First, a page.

lvolving representatives of the front- 
ne states, SWAPO, South Africa, and 
f the UN Secretariat, understandings 
ere reached that will assure all parties 
i ) the elections of the fairness and im- 
artiality of the process leading to 
amibia's independence. 

Finally, through their own consulta- 
ons with the parties concerned, the 
ecretary General and his staff have 
iade substantial progress in resolving 
I itstanding questions concerning the 
I )mposition and deployment of the 
I lilitary component of UNTAG [UN 
ransition Assistance Group]. Here I 
ould like once again to express our ap- 
! reciation to the Secretary General for 
le determined efforts he has made to 
isure that all is in readiness for the im- 
jlementation of the UN settlement plan. 
Because of the substantial progress 
lat has been made over the past 2 
lears, only two major issues remain to 
; a resolved in preparation for the im- 
i iementation of Resolution 435. These 

• The choice of the electoral system 
to be employed in the elections, which 
all parties are agreed must be settled in 
accordance with the provisions of 
Resolution 435 and in a manner that 
does not cause delay, and 

• Final, technical matters concern- 
ing the composition of the military com- 
ponent of UNTAG. 

While the United States is pleased 
with the record of what has been 
achieved over the past 2 years, we are 
by no means satisfied. Indeed, none of 
us can rest content until the goal which 
we seek has been attained. But the fact 
that much has been achieved justifies 
continued commitment to the course. 

Apart from the specific accom- 
plishments I have just mentioned, there 
has been the development of an at- 
mosphere of confidence which we hope 
will make it possible for the parties con- 
cerned to take the important political 
decisions necessary to go forward with 
the implementation of Resolution 435. 
We have been especially gratified by the 
constructive and flexible attitude 
displayed by the concerned parties, 
which has made possible the progress 
that has been achieved to date. 

We share the concern that the fac- 
tors relating to the regional situation in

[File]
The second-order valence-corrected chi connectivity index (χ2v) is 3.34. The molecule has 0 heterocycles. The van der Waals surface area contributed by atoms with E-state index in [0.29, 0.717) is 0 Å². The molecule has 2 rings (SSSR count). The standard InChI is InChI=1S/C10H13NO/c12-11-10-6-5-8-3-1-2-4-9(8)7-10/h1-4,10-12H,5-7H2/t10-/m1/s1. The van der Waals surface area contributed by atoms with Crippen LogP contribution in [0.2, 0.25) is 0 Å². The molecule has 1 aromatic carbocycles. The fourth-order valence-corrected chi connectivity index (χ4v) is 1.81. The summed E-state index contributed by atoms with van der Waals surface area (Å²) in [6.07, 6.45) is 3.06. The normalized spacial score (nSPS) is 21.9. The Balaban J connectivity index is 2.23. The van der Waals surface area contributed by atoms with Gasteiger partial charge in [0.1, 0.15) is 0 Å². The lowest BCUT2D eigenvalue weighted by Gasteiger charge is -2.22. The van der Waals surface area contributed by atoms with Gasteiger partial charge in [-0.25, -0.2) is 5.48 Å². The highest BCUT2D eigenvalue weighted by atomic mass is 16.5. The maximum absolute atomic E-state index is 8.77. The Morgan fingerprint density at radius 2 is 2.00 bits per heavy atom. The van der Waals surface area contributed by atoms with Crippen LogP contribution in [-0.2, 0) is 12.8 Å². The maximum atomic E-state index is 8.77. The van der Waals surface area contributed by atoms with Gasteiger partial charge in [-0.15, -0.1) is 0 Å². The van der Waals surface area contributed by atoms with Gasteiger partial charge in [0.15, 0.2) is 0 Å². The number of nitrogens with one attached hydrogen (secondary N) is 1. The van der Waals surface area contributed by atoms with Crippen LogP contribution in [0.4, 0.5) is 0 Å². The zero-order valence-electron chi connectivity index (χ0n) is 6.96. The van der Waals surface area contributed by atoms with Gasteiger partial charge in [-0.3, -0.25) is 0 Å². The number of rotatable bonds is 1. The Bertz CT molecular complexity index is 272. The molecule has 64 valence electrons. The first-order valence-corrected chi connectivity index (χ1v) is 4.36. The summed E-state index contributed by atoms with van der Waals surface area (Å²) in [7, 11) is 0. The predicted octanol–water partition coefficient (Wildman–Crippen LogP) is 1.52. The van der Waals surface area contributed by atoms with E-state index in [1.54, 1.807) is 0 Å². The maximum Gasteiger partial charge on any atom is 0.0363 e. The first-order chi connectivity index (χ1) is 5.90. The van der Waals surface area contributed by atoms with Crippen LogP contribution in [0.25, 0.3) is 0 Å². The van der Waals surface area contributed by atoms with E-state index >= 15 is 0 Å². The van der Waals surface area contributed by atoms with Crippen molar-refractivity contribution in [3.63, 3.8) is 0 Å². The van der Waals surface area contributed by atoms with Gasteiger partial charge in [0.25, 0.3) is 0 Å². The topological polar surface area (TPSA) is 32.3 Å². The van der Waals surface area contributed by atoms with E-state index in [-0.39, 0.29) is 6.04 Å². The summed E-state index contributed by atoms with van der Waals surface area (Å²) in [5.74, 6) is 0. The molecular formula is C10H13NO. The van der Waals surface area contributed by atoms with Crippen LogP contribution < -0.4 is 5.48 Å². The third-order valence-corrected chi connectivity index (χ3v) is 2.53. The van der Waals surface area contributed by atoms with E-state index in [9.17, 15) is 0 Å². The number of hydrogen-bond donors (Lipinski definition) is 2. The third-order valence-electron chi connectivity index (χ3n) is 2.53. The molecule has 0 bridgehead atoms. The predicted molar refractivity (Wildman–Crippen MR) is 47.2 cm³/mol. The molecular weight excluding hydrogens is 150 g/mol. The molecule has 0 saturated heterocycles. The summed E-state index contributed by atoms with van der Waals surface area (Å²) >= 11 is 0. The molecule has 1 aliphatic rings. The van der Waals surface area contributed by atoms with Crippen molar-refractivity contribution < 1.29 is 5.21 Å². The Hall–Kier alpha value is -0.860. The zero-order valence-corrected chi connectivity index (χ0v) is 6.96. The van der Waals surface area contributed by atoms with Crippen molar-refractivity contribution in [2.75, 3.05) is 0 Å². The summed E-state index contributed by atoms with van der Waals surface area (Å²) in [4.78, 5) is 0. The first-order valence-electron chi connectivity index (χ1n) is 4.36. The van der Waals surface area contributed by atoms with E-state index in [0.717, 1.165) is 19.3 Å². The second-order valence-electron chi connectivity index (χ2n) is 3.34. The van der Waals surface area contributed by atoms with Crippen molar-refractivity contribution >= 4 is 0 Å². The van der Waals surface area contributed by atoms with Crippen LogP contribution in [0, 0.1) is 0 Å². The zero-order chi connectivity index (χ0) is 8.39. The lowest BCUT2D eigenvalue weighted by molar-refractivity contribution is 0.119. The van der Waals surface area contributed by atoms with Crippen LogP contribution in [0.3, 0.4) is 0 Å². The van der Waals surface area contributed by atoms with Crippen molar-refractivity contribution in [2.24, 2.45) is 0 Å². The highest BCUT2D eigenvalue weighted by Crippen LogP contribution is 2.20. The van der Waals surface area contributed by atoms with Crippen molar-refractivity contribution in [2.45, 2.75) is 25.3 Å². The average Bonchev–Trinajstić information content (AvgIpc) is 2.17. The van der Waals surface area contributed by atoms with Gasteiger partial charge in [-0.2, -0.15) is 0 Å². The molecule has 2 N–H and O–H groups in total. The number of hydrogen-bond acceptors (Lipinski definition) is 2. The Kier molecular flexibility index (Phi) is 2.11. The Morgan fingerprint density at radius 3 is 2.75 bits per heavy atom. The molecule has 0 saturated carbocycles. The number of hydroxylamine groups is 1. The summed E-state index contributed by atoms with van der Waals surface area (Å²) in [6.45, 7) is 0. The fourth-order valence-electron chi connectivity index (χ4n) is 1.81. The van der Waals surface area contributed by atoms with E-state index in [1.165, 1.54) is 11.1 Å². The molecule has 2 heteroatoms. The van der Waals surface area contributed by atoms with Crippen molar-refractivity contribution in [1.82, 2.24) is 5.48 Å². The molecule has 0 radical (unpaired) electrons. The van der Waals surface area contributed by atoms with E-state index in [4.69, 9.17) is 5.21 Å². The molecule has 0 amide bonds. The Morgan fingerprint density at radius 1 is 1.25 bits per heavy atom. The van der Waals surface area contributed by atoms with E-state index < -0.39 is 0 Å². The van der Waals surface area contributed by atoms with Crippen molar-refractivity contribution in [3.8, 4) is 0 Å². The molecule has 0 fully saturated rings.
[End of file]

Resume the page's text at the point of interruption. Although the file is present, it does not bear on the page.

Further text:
southern Africa, which are, however, 
outside the scope of the mandate of the 
contact group, have not yet permitted 
implementation of the UN plan. We 
believe that these issues should be 
resolved rapidly, in a manner consistent 
with the sovereignty of all states con- 
cerned, so that the people of Namibia 
can exercise their right of self- 
determination. The ministers have ac- 
cordingly decided that the contact group 
should continue its work with all urgen- 

We are convinced — now more than 
ever before — that with the continued 
good faith and cooperation of all con- 
cerned, our shared objective of a 
negotiated settlement leading to a 
stable, democratic, prosperous, and in- 
dependent Namibia will be realized. 

Here I would like to say a word 
about the role and the objectives of my 
government in these negotiations. 

• I wish to stress above all that the 
United States neither desires nor seeks 
any special advantage or position for 
itself in these negotiations. 

• It is not our intention, nor is it 
within our power, to impose our own 
views or wishes on those whose interests 
and aspirations are most directly in- 

• We fully respect the fact that the 
political decisions needed to proceed 
with the implementation of the UN set- 
tlement plan are sovereign decisions 
that can only be taken by the govern- 
ments most immediately and directly 

• Furthermore, we recognize that 
those who must take those decisions will 
wish to assure themselves that their own 
interests and security will be respected 
and protected. 

• In the sometimes thankless role 
that we have assumed, our sole objective